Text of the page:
Animal Rights Group Lawsuit Milks Media Coverage

Animal Rights Group Lawsuit Milks Media Coverage
Associated Press ignores groups anti-food industry bias and calls them physicians committee.

by  Todd Drenth
June 29, 2005

     The latest lawsuit by a perennial opponent of the food industry has already had some of its desired impact good media coverage. A June 28, 2005, Associated Press article left out several facts and skewed the story to benefit the Physicians Committee for Responsible Medicine (PCRM).

     Only five percent of the members of the group are actually doctors, a key fact left out by the AP story, but included in a June 29, 2005, Washington Post article. The AP story, by Frederic J. Frommer, referred to the group as a physicians committee and provided no background other than that it advocates a vegan diet. PCRM has an extensive history of opposing the milk industry and milk consumption. A 2001 press release from the group urged D.C. Mayor Anthony Williams to drop the idea of doing a Got Milk ad and to consider his constituents' best interests and not promote milk, a product that makes so many of them sick.

     Frommer also left out the fact that PCRM has links with the radical animal rights extremist group People for the Ethical Treatment of Animals (PETA), and that suing the dairy industry has been a focus of PCRM.

     One of the lawsuits Frommer reported, seeks an injunction from a district court in Alexandria, Va. banning advertisements funded by the dairy industry that the PCRM claimed in its press release June 28 are misleading consumers with deceptive advertising that makes scientifically unsubstantiated claims about the effects of dairy products on weight-loss.

     Deception is something PCRM and its president Neal Barnard have been criticized for in the past. Barnard, long time president of PCRM, was also president of the Foundation to Support Animal Protection in 2000. The Web site Animal People reported, in December 2000, a connection between PCRM and PETA.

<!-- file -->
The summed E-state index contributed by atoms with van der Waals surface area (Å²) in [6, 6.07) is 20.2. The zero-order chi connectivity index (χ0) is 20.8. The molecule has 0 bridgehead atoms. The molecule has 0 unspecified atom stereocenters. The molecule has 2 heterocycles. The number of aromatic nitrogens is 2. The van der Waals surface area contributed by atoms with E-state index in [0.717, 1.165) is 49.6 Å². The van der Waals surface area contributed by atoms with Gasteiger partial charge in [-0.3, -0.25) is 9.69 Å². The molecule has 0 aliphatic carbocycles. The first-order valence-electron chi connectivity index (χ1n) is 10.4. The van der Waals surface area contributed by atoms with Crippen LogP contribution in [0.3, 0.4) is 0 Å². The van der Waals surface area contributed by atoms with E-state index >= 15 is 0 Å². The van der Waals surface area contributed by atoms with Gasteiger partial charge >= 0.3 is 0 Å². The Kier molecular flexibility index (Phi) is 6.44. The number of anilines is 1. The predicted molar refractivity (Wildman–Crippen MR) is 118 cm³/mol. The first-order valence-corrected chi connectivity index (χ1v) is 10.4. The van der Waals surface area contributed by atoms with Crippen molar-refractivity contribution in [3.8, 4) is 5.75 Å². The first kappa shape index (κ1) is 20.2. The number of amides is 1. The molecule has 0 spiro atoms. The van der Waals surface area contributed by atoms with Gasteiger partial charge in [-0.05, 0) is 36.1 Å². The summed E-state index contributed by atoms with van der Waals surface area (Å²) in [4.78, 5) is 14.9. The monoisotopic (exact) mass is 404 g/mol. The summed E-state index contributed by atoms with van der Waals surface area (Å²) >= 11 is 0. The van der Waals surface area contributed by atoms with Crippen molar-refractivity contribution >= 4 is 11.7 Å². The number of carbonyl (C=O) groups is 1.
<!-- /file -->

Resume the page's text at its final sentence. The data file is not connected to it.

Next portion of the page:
Animal People charged, "the major purpose of (FSAP) appears to be to enable PETA and PCRM to evade public recognition of their relationship and the real extent of their direct mail expenditures."

     The AP story, as well as the article in the Post and one in The Washington Times, all ignored the fact that this lawsuit came shortly after PCRM launched an ad campaign on the public transit system in Washington, D.C., to find plaintiffs for a class action lawsuit against the milk industry, as reported by Jim Lovel of on June 17, 2005.

     The other lawsuit PCRM filed Tuesday seeks monetary damages for plaintiff and PCRM member Catherine Holmes of Arlington Va., who Frommer reported went from 162 pounds to 164 pounds while increasing her dairy consumption with products such as yogurt and cottage cheese.

     The court papers stated that Ms. Holmes, who has been a member of PCRM for two years, significantly added dairy products into her diet according to a June 29, 2005 article by Marguerite Higgins of The Washington Times. Higgins noted that Ms. Holmes would not say whether she changed her caloric intake or exercise level.

     Frommer pointed out that the PCRM views studies conducted by Professor Michael B. Zemel who runs the Nutrition Institute at the University of Tennessee as suspect because his research has been largely funded by grants from the dairy industry. However none of the three articles mentioned that research conducted by the PCRM is lined to PETA or asked if that compromised its own research.